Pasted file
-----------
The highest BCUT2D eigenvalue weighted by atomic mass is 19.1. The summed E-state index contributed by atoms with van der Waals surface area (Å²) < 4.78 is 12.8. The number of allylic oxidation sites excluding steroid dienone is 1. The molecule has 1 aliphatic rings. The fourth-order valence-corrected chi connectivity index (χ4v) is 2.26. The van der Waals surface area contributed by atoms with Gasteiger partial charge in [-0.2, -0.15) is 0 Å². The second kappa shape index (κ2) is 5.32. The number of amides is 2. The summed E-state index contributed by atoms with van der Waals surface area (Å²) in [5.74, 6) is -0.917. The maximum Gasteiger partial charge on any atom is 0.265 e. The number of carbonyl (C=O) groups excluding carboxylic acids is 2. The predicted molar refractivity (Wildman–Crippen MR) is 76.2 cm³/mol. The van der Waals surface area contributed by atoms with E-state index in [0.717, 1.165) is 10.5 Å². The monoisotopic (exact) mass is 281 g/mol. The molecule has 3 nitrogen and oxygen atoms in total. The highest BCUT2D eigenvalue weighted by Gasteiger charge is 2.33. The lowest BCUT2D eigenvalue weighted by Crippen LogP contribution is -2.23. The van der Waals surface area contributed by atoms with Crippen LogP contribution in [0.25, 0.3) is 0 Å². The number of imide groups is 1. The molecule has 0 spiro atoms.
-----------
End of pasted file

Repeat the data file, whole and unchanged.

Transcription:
The highest BCUT2D eigenvalue weighted by atomic mass is 19.1. The summed E-state index contributed by atoms with van der Waals surface area (Å²) < 4.78 is 12.8. The number of allylic oxidation sites excluding steroid dienone is 1. The molecule has 1 aliphatic rings. The fourth-order valence-corrected chi connectivity index (χ4v) is 2.26. The van der Waals surface area contributed by atoms with Gasteiger partial charge in [-0.2, -0.15) is 0 Å². The second kappa shape index (κ2) is 5.32. The number of amides is 2. The summed E-state index contributed by atoms with van der Waals surface area (Å²) in [5.74, 6) is -0.917. The maximum Gasteiger partial charge on any atom is 0.265 e. The number of carbonyl (C=O) groups excluding carboxylic acids is 2. The predicted molar refractivity (Wildman–Crippen MR) is 76.2 cm³/mol. The van der Waals surface area contributed by atoms with E-state index in [0.717, 1.165) is 10.5 Å². The monoisotopic (exact) mass is 281 g/mol. The molecule has 3 nitrogen and oxygen atoms in total. The highest BCUT2D eigenvalue weighted by Gasteiger charge is 2.33. The lowest BCUT2D eigenvalue weighted by Crippen LogP contribution is -2.23. The van der Waals surface area contributed by atoms with Crippen LogP contribution in [0.25, 0.3) is 0 Å². The number of imide groups is 1. The molecule has 0 spiro atoms.